There's an article in The Telegraph about a former English landfill site turned nature reserve that's being hailed as an ecological success story. The article begins with a gorgeous photograph of a wind-swept highland cattle looking nobly over the grassy Essex landscape and highlights the new reserve's environmental credentials — the thousands of tons of new top soil and the presence of vulnerable species of birds, brown hares, insects and rare wildflowers. Sir David Attenborough was on hand for the official opening. All in all it sounds like a great project that will serve as models for other landfill conversions around the world.

But it's still a landfill — a giant mountain of societal waste chock full of dangerous pollution and toxic chemicals. It will require monitoring and maintenance for hundreds of years to prevent its soupy poisonous leachate from corrupting nearby waters and lands. Depending on how the landfill was constructed and operated, it's quite possible that no pollution will ever venture beyond its borders, but it's not likely. Chaos and disruption have time and numbers on their side.

There is a danger in fluffy-happy stories about landfill turn-arounds. It's easy for a casual reader to come away from these stories with the idea that the nature reserve erases and offsets all the bad things that landfills represent. "Boy, those environmentalists screaming about recycling sure were crazy — without the landfill we would never have built the nature reserve!"

Here are a few comments from the Telegraph article that are representative of the exact wrong line of thinking in regards to landfills and their long-term prospects.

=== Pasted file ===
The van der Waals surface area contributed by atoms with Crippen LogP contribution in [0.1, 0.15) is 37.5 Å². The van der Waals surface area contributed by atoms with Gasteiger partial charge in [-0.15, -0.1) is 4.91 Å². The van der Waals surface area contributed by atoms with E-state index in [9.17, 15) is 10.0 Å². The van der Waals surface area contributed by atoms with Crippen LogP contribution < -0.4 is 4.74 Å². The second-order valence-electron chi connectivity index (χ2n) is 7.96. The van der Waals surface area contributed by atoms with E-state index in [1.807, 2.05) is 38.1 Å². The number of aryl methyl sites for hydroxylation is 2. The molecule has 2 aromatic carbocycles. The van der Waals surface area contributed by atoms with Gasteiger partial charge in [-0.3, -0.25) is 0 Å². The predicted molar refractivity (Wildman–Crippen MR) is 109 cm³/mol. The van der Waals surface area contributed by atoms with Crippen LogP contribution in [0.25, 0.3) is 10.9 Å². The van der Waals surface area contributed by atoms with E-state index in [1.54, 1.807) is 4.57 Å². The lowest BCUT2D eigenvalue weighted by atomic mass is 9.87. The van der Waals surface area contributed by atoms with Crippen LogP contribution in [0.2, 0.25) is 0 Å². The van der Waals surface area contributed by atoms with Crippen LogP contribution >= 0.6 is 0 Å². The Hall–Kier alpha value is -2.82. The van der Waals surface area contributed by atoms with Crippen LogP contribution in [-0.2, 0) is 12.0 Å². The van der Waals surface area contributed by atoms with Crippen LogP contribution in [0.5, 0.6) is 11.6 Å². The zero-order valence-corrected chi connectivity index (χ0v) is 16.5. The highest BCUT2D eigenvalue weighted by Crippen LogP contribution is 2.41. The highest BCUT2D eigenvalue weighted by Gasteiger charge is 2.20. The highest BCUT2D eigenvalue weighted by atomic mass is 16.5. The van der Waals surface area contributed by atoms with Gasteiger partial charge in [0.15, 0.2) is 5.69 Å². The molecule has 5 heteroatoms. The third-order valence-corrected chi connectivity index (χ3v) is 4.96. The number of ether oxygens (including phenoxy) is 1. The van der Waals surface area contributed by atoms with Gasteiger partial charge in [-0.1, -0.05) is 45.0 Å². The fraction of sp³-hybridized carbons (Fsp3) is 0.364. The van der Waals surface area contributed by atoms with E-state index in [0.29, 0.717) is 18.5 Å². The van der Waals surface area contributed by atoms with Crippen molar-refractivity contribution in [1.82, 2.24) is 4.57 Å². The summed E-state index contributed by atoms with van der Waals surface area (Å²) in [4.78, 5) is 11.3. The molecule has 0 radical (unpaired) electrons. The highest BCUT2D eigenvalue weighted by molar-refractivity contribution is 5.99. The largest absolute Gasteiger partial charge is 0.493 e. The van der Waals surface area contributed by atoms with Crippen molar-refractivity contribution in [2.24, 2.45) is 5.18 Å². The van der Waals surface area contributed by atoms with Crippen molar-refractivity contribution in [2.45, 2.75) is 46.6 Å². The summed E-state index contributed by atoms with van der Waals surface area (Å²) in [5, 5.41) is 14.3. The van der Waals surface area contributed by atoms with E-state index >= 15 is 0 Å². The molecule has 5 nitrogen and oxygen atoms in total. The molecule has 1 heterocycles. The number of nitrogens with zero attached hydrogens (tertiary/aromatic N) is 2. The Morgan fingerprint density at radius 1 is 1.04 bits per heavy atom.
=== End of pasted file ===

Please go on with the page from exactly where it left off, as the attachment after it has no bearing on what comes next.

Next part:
The thing to remember that even for every well-built and -maintained landfill, there are 10, 20, 50 others that were not properly designed and maintained. Many were abandoned by corporate entities long defunct or absorbed. Leaking landfills have the potential to devastate their surrounding environment and can remain dangerous for more than 100 years as they slowly molder and decay.

So while we should certainly celebrate landfill conversions like the Essex nature reserve and continue to develop ways to harvest the biogas burped off from the trash, let's not forget what we're dealing with. We need to keep our eye on the prize and work towards eliminating the very idea of "waste" itself. In the perfect world that we need to strive for, there are no landfills — everything is either composted or reused.

Beyond anything else, landfills are a reminder of our inability to engineer our way out of our garbage problem. A little topsoil and native grasses doesn't change that.

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